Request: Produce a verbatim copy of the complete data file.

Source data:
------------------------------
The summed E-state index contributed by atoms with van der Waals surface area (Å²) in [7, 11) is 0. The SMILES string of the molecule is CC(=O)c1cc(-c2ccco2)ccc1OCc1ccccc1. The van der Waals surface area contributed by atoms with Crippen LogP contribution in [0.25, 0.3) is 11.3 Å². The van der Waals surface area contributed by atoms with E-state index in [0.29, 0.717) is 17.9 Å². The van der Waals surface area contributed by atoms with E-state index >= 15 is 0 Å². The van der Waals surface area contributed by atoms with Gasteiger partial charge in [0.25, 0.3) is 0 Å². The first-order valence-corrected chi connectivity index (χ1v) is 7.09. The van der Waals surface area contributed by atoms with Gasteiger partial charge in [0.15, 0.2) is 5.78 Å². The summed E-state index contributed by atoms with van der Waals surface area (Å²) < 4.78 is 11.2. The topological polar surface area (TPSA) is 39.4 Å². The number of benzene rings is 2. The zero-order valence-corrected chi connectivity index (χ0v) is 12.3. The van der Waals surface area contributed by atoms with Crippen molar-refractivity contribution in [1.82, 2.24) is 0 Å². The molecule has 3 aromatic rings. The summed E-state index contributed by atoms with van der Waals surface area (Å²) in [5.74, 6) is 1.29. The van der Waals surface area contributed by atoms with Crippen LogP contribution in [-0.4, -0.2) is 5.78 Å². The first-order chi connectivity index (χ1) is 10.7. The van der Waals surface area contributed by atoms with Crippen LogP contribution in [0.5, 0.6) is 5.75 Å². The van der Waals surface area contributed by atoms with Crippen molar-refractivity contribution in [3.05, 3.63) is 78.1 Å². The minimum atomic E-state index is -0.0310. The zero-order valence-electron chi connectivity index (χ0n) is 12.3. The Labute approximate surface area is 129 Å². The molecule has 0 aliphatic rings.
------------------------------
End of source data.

The summed E-state index contributed by atoms with van der Waals surface area (Å²) in [7, 11) is 0. The SMILES string of the molecule is CC(=O)c1cc(-c2ccco2)ccc1OCc1ccccc1. The van der Waals surface area contributed by atoms with Crippen LogP contribution in [0.25, 0.3) is 11.3 Å². The van der Waals surface area contributed by atoms with E-state index in [0.29, 0.717) is 17.9 Å². The van der Waals surface area contributed by atoms with E-state index >= 15 is 0 Å². The van der Waals surface area contributed by atoms with Gasteiger partial charge in [0.25, 0.3) is 0 Å². The first-order valence-corrected chi connectivity index (χ1v) is 7.09. The van der Waals surface area contributed by atoms with Gasteiger partial charge in [0.15, 0.2) is 5.78 Å². The summed E-state index contributed by atoms with van der Waals surface area (Å²) < 4.78 is 11.2. The topological polar surface area (TPSA) is 39.4 Å². The number of benzene rings is 2. The zero-order valence-corrected chi connectivity index (χ0v) is 12.3. The van der Waals surface area contributed by atoms with Crippen molar-refractivity contribution in [1.82, 2.24) is 0 Å². The molecule has 3 aromatic rings. The summed E-state index contributed by atoms with van der Waals surface area (Å²) in [5.74, 6) is 1.29. The van der Waals surface area contributed by atoms with Crippen LogP contribution in [-0.4, -0.2) is 5.78 Å². The first-order chi connectivity index (χ1) is 10.7. The van der Waals surface area contributed by atoms with Crippen LogP contribution in [0.5, 0.6) is 5.75 Å². The van der Waals surface area contributed by atoms with Crippen molar-refractivity contribution in [3.05, 3.63) is 78.1 Å². The minimum atomic E-state index is -0.0310. The zero-order valence-electron chi connectivity index (χ0n) is 12.3. The Labute approximate surface area is 129 Å². The molecule has 0 aliphatic rings.